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School Committee adopts $588 Million Budget

|   City News

The School Committee tonight approved a School Department budget that invests significant funding directly to schools, including significant appropriations for mental health services.

More than $45.4 million will go directly to schools so each school can customize a spending plan that best addresses the needs of their students in a way that is specific to the needs of their population.

“This approach has proven to be extremely successful because the needs of each school vary and in allowing principals and their staffs autonomy to make their own funding decisions, we open the path for schools to move forward with clear intention and priorities,” said Superintendent of Schools Daniel Warwick.

 Warwick pointed to the High School of Technology as an example. Under the school-based funding model, the graduation rate at the High School of Science and Technology has increased from 39.9 percent in 2012 to 93.6 percent last year.

“As the principal of a school focused on continual improvement, I am extremely grateful for the autonomy that the district provides us so that we can invest in resources, services and programs that address the specific areas that we know will best serve the needs of our students,” said High School of Science and Technology Principal Kevin Lalime. “Our staff knows our students – one-on-one, name-by-name, and this funding formula allows us to see them as individuals with needs that we can work to accommodate.”

 Warwick called the High School of Science and Technology graduation rate increase "significant," but added the improvement does not exist in a vacuum. "As a district, we have narrowed the gap with the state overall and in every student category,” he said.

Warwick pointed to gains made in the district’s:

•           Graduation rate (rose from 56.6% in 2012 to 84.6% last year), and

•           Drop-out rate (declined from 10% in 2012 to 3.9% last year)

“Graduation and dropout rates are among our top indicators, and we are pleased with the direction each has been steadily going under our school-based budgeting model,” said Warwick.

Building on that model of success, the FY2024 (FY24) budget adopted tonight includes an unprecedented school-based allotment for mental health services, Warwick said.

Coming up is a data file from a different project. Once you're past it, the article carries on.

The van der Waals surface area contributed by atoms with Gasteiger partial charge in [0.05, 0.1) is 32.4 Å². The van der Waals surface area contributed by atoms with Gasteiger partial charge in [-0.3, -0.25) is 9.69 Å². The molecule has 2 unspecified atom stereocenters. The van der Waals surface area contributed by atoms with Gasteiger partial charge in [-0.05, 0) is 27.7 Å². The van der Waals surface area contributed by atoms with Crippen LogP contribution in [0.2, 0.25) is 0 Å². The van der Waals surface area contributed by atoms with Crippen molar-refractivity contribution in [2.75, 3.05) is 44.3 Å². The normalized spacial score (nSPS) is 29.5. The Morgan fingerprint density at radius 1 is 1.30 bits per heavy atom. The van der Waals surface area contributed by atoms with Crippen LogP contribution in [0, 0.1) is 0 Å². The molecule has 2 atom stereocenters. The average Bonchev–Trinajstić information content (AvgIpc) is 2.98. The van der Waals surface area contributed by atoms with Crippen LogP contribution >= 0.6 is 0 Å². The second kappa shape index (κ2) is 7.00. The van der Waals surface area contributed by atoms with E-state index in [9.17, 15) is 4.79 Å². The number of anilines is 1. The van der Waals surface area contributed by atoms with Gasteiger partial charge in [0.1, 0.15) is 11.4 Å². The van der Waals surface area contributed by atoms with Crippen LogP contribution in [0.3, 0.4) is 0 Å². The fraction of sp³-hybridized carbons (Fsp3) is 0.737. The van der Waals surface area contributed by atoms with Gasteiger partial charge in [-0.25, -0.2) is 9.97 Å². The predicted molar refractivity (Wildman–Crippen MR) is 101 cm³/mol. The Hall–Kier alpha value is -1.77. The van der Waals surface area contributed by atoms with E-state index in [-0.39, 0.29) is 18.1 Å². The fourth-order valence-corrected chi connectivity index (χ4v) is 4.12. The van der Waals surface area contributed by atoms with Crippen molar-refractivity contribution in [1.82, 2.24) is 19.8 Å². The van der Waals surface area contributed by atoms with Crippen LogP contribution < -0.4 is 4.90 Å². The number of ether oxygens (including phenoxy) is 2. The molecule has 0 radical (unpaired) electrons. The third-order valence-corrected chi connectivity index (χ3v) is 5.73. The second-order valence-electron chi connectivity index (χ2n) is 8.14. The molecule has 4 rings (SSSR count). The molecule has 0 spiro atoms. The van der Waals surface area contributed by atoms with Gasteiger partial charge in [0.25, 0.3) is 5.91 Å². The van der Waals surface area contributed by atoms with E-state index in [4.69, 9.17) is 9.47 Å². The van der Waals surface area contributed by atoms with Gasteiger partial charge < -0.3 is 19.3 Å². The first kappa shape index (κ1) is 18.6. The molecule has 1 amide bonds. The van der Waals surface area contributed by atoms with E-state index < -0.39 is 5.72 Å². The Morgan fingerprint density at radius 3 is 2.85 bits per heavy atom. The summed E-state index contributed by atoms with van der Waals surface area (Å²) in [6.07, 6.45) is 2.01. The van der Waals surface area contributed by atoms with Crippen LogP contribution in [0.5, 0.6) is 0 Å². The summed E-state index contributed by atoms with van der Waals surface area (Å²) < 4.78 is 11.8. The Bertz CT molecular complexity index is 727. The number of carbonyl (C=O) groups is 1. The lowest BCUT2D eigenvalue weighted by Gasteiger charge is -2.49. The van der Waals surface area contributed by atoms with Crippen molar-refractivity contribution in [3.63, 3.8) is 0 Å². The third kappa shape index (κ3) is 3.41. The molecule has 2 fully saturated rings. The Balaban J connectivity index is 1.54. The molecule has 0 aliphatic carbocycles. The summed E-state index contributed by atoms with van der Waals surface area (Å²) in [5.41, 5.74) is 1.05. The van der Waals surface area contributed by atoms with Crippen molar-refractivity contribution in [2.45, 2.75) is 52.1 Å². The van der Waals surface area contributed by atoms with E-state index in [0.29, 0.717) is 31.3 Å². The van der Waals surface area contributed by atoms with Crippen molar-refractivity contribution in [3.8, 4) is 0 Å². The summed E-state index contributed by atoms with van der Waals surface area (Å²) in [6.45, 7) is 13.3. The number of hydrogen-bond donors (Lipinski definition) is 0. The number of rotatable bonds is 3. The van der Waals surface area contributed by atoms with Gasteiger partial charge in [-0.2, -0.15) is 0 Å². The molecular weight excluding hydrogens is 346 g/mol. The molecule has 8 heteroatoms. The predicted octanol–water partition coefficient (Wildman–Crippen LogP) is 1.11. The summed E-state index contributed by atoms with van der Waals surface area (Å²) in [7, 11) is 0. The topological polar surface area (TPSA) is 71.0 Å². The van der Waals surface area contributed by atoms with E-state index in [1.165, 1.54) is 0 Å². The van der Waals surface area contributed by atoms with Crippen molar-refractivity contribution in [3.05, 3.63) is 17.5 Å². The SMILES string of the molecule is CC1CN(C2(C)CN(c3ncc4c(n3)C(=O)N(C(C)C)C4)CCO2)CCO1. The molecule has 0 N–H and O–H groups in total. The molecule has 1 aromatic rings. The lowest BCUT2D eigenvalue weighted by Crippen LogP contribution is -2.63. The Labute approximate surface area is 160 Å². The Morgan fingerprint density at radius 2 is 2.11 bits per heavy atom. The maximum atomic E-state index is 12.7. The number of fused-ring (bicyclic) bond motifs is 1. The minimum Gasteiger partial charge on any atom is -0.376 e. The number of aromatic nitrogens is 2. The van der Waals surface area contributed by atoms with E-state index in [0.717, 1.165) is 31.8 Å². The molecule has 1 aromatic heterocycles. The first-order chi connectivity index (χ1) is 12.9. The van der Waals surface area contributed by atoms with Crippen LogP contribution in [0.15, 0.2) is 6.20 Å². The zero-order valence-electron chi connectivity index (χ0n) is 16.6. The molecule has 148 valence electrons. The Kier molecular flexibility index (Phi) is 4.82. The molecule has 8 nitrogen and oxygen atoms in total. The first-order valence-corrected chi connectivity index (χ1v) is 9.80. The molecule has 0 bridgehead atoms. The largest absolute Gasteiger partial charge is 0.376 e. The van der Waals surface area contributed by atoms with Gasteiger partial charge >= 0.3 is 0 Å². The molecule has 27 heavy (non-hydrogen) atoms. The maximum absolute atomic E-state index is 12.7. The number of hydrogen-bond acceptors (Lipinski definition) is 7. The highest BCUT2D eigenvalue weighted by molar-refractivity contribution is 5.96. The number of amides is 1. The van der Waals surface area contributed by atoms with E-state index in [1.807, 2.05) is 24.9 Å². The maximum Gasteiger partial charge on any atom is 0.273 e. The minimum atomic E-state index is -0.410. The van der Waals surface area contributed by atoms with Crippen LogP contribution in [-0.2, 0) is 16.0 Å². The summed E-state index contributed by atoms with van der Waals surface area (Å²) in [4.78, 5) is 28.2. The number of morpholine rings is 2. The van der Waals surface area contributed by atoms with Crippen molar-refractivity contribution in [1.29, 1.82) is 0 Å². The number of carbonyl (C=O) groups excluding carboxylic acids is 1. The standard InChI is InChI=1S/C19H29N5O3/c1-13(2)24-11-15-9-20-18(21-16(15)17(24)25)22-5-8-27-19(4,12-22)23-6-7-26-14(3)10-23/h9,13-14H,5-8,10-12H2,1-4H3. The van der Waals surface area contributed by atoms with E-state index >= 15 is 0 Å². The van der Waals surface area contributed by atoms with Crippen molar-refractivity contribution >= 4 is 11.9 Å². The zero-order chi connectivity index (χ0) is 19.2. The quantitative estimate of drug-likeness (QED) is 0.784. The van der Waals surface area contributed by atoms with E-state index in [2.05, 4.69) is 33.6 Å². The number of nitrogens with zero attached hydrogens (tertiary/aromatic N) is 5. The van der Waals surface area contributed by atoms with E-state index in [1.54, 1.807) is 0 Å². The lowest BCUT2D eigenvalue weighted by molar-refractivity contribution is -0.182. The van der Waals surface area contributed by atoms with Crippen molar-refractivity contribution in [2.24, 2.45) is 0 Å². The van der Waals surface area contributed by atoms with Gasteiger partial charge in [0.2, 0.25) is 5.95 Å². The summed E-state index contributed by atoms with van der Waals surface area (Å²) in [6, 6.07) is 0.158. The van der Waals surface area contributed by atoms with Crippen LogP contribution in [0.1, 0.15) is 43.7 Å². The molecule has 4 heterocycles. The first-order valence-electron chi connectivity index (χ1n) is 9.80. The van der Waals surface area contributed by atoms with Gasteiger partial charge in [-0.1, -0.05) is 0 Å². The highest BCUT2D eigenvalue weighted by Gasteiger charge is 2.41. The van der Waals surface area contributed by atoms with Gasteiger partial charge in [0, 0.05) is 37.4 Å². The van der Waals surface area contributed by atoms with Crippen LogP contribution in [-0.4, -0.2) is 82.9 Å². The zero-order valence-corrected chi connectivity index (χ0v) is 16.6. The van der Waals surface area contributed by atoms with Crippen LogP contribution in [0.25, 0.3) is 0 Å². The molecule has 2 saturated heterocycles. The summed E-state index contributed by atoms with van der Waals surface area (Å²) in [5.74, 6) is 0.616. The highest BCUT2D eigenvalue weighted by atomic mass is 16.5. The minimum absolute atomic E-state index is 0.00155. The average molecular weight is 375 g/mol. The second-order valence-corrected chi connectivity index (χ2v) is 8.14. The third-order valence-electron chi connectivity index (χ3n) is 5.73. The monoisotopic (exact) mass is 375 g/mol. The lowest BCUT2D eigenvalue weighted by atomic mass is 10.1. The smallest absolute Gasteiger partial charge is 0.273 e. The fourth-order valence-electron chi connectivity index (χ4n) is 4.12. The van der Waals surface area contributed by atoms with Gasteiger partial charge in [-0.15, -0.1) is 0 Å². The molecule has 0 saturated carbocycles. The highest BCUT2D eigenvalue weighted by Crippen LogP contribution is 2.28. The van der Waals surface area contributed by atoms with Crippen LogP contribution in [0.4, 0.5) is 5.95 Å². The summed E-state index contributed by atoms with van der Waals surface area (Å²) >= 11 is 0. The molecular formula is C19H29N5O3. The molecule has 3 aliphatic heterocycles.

“We know it is a topic of utmost importance to our students and staff, families and community, and we have been investing heavily in mental health services – especially since the onset of the pandemic," he said. "The American Psychological Association has described the mental health of children as being in crisis, and we recognize the responsibility that we have as a school district to address that issue as wholly as we can."

For FY24, the district is investing almost $30 million in a suite of various mental health services. This includes City Connects counselors in all schools. City Connects programming addresses social/emotional and other non-academic needs by connecting students and even their families to resources in the community, including mental health services. “Even with our previous investments in mental health, this budget provides an unprecedented amount for mental health support,” Warwick said.

Warwick added that the FY24 budget also allows the district to work towards the actualization of the community’s vision of what students should know and be able to do when they graduate.

“It is built upon the priorities identified in the Portrait of a Graduate in a way that allows schools to expand upon existing successful programs that address these tenants, but it also gives schools latitude to invest in new and innovative data-driven programs, curriculums, and initiatives that will further propel the Portrait of a Graduate trajectory,” he said.

The general fund budget is $588 million for Fiscal Year 2024. The proposed budget won the School Committee’s unanimous approval during a special meeting tonight. It becomes effective July 1st.

Page last updated:  Tuesday, March 1, 2022 01:32 pm